read with me: Vanity Fair ch.14-31

Love had been her faith hitherto; and the sad, bleeding, disappointed heart began to feel the want of another consoler.

A pattern started to emerge – Amelia Sedley and Becky Sharp’s lives ran on in parallel.

They left school at the same time. But at that time, Amelia had the advantage of a wealthy family. Napoleon had soon taken that advantage away – they were now equally nobody. The one major distinction between them was their character. In my last post, I compared Vanity Fair to A Little Princess and said ‘Sara Crewe was a perfect saint, Becky Sharp was a stiff-necked sinner.’ Amelia now played the role of the perfect saint, Becky was still the sinner. Another distinction was their admirers, especially the good and honest William Dobbin, whom I’m very fond of.

A change of fortune

I thought this most unlike her clever and scheming nature – by secretly marrying Rawdon Crawley, Becky greatly enraged the wealthy Aunt Crawley, who had been handing Rawdon bank notes liberally and now decided to cut him off completely.

The story turned more to Amelia. Because of the sudden bankruptcy, the Sedley family home and everything in it “were seized and sold up (ch18)”. However, losing the family home was not the worst. George Osborne, who has been engaged to marry Amelia since their childhood, “of course, could not marry a bankrupt’s daughter” (ch18).

Introducing George Osborne

George Osborne is an interesting character. One of my favourite sections of the story is when George and William Dobbin were at school and young George asked his mamma to send a cake to William because he fought a bully valiantly for him. Amelia was already George’s sweetheart then.

But as Amelia looked longingly out of their drawing room window day after day for George, he hardly ever came (this was before the financial crash). The girl was too fond of him and he was taking it for granted. He would hide the engagement and feel ashamed of it among his fellow young officers.

Now in light of the bankruptcy, Father Osborne forbade this marriage to go ahead and the obedient Amelia was quickly dying of a broken heart. George unexpectedly and delightfully repented of his negligence of this gentle lady. He would marry her. He would marry her even she was poor and lowly and he did it against the will of his father. There was a telling line in chapter 20, “George thought he was one of the generousest creatures alive: and that he was making a tremendous sacrifice in marrying this young creature”. He put Amelia in a great debt to him and that didn’t bode well for their marriage!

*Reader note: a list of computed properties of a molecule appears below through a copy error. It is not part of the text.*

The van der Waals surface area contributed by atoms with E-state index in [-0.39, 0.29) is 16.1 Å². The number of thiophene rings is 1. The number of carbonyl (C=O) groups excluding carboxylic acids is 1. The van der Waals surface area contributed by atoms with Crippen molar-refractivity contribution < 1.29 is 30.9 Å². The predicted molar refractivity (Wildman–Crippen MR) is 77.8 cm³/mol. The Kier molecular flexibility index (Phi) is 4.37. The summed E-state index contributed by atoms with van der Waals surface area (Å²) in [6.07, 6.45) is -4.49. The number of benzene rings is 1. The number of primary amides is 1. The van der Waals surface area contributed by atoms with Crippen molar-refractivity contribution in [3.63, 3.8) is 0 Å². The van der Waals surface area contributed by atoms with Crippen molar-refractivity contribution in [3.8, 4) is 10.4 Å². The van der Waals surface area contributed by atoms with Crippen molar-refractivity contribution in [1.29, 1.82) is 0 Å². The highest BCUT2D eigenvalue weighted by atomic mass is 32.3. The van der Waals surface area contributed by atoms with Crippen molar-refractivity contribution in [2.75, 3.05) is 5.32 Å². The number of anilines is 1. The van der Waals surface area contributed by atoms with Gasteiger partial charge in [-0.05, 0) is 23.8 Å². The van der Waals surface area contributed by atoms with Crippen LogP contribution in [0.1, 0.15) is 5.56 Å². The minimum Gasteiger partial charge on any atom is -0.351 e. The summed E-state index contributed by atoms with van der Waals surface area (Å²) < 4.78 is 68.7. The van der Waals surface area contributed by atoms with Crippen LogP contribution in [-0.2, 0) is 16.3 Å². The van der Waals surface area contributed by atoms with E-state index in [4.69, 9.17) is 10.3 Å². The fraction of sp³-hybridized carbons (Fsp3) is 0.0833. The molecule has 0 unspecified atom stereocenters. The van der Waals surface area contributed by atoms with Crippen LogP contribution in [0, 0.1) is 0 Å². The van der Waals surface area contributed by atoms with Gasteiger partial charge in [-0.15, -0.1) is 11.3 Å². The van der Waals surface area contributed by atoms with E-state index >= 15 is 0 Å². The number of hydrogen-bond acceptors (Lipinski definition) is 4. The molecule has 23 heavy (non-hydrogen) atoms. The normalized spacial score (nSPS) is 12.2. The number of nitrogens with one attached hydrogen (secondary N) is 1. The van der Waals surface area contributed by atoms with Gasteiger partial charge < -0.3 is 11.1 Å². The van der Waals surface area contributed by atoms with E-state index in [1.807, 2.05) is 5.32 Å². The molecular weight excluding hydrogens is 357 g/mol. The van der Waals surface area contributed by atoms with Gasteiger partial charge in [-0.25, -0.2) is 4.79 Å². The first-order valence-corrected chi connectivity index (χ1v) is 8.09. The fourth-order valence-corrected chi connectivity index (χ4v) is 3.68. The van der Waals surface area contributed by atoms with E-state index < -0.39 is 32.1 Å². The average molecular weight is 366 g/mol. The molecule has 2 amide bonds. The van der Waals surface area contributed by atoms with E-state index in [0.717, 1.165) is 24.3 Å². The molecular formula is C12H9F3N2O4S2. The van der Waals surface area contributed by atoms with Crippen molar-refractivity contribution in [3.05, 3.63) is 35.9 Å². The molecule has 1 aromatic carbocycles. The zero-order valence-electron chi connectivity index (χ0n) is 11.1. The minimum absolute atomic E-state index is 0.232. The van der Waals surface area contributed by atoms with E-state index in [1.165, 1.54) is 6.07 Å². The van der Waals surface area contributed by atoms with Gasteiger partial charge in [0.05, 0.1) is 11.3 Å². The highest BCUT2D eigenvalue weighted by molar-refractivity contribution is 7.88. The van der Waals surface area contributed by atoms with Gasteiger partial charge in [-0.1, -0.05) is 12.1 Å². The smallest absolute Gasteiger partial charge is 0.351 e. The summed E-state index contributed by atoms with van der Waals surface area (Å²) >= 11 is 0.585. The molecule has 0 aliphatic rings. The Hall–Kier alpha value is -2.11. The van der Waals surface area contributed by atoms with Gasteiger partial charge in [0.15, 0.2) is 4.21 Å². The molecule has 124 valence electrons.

Within a week, while they were still on their honeymoon, George slipped back to his old behaviour and started to neglect his bride, and instead, got intimate with Becky. Amelia’s bubble of domestic bliss was shattered rapidly. “Did she own to herself how different the real man was from that superb young hero whom she had worshipped? It requires many, many years – and a man must be very bad indeed – before a women’s pride and vanity will let her own to such a confession… Love had been her faith hitherto (ch26).” But love stopped satisfying so quickly and there was no happily-ever-after for her.

Two lives in parallel

Now the parallel emerged most clearly: George Osborne was cut off from his inheritance because of the marriage to Amelia just like Rawdon Crawley was cut off from his because of the marriage to Becky. Both Amelia and Becky were now married to penniless military men, who carried on a pompous lifestyle on debt. Both men were ordered to Europe in preparation for the campaign against Napoleon and both wives had resolutely joined the troops in Brussels. Within days the regiment was sent to battle and Amelia and Becky were both left behind in fear of their husbands’ deaths and enemy occupation.

Except Becky was not really in fear at all. Her husband, though useless, turned out to be a kind man. He counted out all his earthly possessions and gave them to Becky to make sure she had something to live on, in case he didn’t come back from the battle (this, we later on learnt, was Waterloo after all). He left all his English money, his horses, dressing-case (extremely posh toiletry bag), his “pins, and rings, and watch and chain, and things”. He even “dressed himself in his oldest and shabbiest uniform and epaulets, leaving the newest behind, under his wife’s (or it might be his widow’s) guardianship (ch30).” Meanwhile, George Osborne made no provision and left Amelia nothing.

The idols of the two women – Becky, her comfort; Amelia, her love – will surely dictate their actions. Soon the cannons rolled and roared. It was heard in every house in Brussels. What is going to happen to our good ladies?


The various ways Napoleon is referred to in the book are most intriguing, including: the Corsican upstart, Elban Emperor, Bonaparty, Boney and Ney. I wonder if they are historically accurate or the author’s invention.

Read on!

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